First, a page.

Jim and continued to have a great time riding together. It was so fun to be able to ride with him, and since both of us had the goal of a buckle, we were equally focused. Jim is a fantastic rider, and even without a dropper post, he flows through the trails faster than almost anyone I've ridden with.
Before long, we reached a mini aid station of sorts, and then started back into the woods on a singletrack climb. This is where things went off plan.
Jim and I stopped for a quick bathroom break in the woods, and since I anticipated hike-a-bike coming, I hopped on my bike and started riding again just before Jim got back on his bike. I soon looked back and saw Jim coming, so I knew he was rolling again. We hit a really technical rock section where a photographer was, and suddenly I didn't see Jim behind me. Now, trust me when I tell you, Jim is a better bike handler than I am, so it's not like the rocks would slow him down at all. But, nonetheless, he was no longer behind me. Maybe he had a mechanical? Maybe he crashed? I had no idea. However, I didn't really have time to stop and wait, so I pushed on by myself.
Soon enough, Brian Fuhrmanm caught me in the trails after a super steep gravel road (which I stubbornly cleaned with my 32x19 gearing). I asked him if he saw my teammate, Jim, and he said no. Maybe Jim got lost and took a wrong turn. I hope not, but there was nothing I could do. Brian got by me, and before long, another rider passed me. There was a long climb up from a creek, and it was there that I started feeling really good again.
I ended up passing two riders on that climb, and closed the gap slightly on Brian. But nonetheless, Brian stayed out ahead of me. The next part of the course included a road crossing, which I had marked down as checkpoint number two on my arm. I needed to cross the road by 12:58 PM to be on pace, and sure enough, I crossed the road at 12:50 PM: eight minutes ahead of pace.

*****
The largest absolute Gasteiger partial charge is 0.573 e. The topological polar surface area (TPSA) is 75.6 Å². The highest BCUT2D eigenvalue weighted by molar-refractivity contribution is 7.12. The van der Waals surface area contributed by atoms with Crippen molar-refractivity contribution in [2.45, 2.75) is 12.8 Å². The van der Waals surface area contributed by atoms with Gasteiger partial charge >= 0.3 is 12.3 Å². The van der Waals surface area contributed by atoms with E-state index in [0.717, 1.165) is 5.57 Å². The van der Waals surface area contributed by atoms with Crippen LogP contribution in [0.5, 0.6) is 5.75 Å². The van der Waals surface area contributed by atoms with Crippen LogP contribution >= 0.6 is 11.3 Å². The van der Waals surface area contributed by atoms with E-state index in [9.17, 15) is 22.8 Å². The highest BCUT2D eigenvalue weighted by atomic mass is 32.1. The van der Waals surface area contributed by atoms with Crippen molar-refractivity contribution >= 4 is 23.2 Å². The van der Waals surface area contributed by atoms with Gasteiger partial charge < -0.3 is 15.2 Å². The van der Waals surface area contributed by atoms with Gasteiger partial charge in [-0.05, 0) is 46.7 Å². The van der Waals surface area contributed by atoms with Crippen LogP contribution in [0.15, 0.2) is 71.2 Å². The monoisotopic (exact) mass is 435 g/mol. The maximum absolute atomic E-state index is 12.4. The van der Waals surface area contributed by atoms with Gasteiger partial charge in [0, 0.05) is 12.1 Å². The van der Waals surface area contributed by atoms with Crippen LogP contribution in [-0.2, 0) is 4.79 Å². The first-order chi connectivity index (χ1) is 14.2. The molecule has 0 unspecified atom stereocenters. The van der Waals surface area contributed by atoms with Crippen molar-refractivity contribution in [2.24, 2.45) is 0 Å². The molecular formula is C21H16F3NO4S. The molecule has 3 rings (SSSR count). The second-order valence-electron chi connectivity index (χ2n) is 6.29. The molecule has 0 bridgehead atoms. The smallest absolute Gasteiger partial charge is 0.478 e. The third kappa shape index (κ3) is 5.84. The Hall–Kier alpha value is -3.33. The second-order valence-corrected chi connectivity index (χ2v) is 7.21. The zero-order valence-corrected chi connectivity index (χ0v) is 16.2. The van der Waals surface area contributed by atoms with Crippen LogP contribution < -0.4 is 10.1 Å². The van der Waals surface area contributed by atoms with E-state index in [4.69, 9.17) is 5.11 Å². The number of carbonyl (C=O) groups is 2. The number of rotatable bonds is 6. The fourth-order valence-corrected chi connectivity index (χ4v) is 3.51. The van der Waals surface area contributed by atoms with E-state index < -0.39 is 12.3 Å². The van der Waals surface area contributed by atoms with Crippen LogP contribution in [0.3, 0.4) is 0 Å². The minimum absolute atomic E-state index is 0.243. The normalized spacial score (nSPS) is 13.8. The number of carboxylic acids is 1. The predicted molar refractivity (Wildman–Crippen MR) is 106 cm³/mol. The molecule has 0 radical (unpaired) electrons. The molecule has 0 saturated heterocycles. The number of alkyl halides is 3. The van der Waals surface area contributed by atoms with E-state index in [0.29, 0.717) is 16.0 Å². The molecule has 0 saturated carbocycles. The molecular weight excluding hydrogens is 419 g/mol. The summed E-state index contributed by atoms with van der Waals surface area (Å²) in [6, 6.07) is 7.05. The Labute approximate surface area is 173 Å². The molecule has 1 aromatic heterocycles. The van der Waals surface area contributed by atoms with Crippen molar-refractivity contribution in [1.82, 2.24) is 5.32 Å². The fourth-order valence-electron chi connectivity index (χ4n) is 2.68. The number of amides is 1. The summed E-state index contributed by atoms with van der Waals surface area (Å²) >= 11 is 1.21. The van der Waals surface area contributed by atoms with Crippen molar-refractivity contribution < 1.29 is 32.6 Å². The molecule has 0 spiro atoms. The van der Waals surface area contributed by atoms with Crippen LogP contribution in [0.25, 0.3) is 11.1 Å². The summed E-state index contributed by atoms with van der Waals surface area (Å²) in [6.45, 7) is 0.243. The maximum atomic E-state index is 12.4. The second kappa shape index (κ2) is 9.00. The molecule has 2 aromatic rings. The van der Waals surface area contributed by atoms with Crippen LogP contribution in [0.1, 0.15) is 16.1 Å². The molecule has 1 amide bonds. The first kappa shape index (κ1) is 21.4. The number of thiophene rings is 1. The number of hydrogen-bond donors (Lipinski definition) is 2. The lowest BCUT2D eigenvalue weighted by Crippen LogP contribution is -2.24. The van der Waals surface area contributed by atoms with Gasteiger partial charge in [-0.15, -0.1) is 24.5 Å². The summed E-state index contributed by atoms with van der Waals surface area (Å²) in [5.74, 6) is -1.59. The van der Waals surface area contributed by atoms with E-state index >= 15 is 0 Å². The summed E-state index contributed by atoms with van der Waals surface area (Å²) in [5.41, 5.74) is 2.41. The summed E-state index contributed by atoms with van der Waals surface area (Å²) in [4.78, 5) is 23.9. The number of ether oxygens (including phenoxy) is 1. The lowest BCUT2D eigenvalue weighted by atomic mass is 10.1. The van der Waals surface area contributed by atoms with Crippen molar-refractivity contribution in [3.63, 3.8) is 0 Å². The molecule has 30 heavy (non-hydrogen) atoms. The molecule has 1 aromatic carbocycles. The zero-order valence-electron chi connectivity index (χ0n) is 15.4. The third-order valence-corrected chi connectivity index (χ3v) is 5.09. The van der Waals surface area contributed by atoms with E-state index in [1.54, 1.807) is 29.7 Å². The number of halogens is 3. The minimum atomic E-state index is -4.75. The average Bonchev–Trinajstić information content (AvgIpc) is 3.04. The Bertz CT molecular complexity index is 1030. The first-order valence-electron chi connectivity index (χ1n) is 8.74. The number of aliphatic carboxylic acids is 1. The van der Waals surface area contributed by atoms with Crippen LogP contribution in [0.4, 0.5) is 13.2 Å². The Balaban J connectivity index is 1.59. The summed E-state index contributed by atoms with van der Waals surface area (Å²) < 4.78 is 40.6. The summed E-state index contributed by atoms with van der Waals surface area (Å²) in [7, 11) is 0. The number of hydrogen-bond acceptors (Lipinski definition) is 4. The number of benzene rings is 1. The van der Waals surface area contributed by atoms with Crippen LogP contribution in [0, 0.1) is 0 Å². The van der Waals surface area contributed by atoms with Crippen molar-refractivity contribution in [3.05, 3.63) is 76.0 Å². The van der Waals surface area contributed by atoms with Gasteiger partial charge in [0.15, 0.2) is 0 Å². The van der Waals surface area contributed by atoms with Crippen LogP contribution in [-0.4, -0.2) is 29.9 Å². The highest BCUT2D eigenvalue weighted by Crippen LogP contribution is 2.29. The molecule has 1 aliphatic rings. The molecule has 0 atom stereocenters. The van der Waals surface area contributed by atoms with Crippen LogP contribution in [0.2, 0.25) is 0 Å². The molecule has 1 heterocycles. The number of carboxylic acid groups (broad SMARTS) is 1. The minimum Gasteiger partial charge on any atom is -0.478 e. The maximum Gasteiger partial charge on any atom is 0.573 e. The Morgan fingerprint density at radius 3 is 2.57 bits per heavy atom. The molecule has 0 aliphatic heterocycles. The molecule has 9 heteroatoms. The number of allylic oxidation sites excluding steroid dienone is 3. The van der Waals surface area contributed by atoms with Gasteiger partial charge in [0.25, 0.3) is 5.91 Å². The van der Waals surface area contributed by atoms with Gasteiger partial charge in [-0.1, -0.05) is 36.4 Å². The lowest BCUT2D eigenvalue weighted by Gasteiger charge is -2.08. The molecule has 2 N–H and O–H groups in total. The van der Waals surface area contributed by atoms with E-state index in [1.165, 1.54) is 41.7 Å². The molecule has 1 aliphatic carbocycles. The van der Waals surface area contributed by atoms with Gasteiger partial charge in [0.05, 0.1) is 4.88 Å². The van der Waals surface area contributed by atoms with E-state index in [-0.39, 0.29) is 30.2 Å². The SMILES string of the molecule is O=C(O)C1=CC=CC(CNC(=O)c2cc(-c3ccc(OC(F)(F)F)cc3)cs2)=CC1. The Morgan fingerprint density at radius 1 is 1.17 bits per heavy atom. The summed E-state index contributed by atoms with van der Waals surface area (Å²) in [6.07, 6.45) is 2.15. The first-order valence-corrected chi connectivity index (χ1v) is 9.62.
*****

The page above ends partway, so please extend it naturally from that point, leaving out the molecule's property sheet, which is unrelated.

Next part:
I was happy, and I was riding with Ryan Bennett now, so having fast company made me even happier. Ryan is from Colorado and is actually a teammate of Justin, and I've raced him a couple other times at other races. We rode together for a while and I eventually put a small gap on him on some twisty, flat trails. Sure enough, though, he stayed close behind and caught me once we got onto a flat gravel road.
The next part of the course was a long flat stretch of gravel and pavement, leading to Jackson Park for the formal first aid station. Since Ryan was on gears, I knew I had to stick to his wheel and draft him to save time, no matter how bad it hurt. Ryan was cranking at nearly 20mph, but I managed to hold onto his wheel for two miles of paved rail trail until we caught another group of riders and chilled down the pace. Frankly, I was glad the pace chilled down and I doubt I could've held that 20mph pace for the rest of the way.
At Jackson Park for the first aid station stop, speed was the key word. I wanted to get there by 1:45 PM, but I wasn't there until closer to 2:00 PM. It wasn't ideal, but my time split was on the fast-end of buckle pace so I knew I was still doing well enough. I switched my bottles and re-filled my USWE hydration pack as quickly as possible, and spent no time eating food at the stop. Compared to last year, I was feeling exponentially better and I spent far less time at the aid station.
Leaving Jackson Park, I at least knew the kind of suffering that lie ahead. It was slow. It was twisty. It was hike-a-bike. It was Marji Gesick. I can't remember exactly how, but somehow I ended up riding behind Brian Fuhrmann just after getting into the trails. After the gap between Brian and I opened and closed a few times, I sort of settled in behind him and used him to pace myself. I knew he had got the buckle before, so I thought he had a good idea of how hard to go.
We didn't talk that much - we were both going hard - but he was a really nice guy and an excellent bike handler. He was taking all the downhills super fast, but I was able to at least stay close enough behind that I caught up on the climbs. Just over 2h 40m after leaving Jackson Park the first time, Brian and I rolled back into Jackson Park for the second time. The whole time, I had been carefully tracking the time on my Garmin. I needed to roll into Jackson Park by 4:30 PM the second time, and after what seemed like never ending miles of up-and-down trails, I got into Jackson Park by 4:32 PM.
Those last few miles before Jackson Park were hard. Really hard. I was pushing hard, too, maybe harder than I should have, but I knew I had no choice if I wanted the buckle. Being on a singlespeed, I had to get off and run quite a few uphill sections, which only added to the suffering. I can distinctly remember pushing my bike up steep hills, my left hand and forearm leaning on the saddle and my right arm directing the handlebars as I pushed forward. It felt like I was going to blow up, but I trusted myself and my fitness and kept going.
So now it was 4:32 PM and I was at Jackson Park for the last time. I had half a camelback of water left, so I only switched out my bottles and shoved a honey bun in my mouth as I rode away from the aid station. I was fast at the aid station again, making sure not to waste any time. There was now only 17 miles to go, and I had 2 hours and 58 minutes to do it.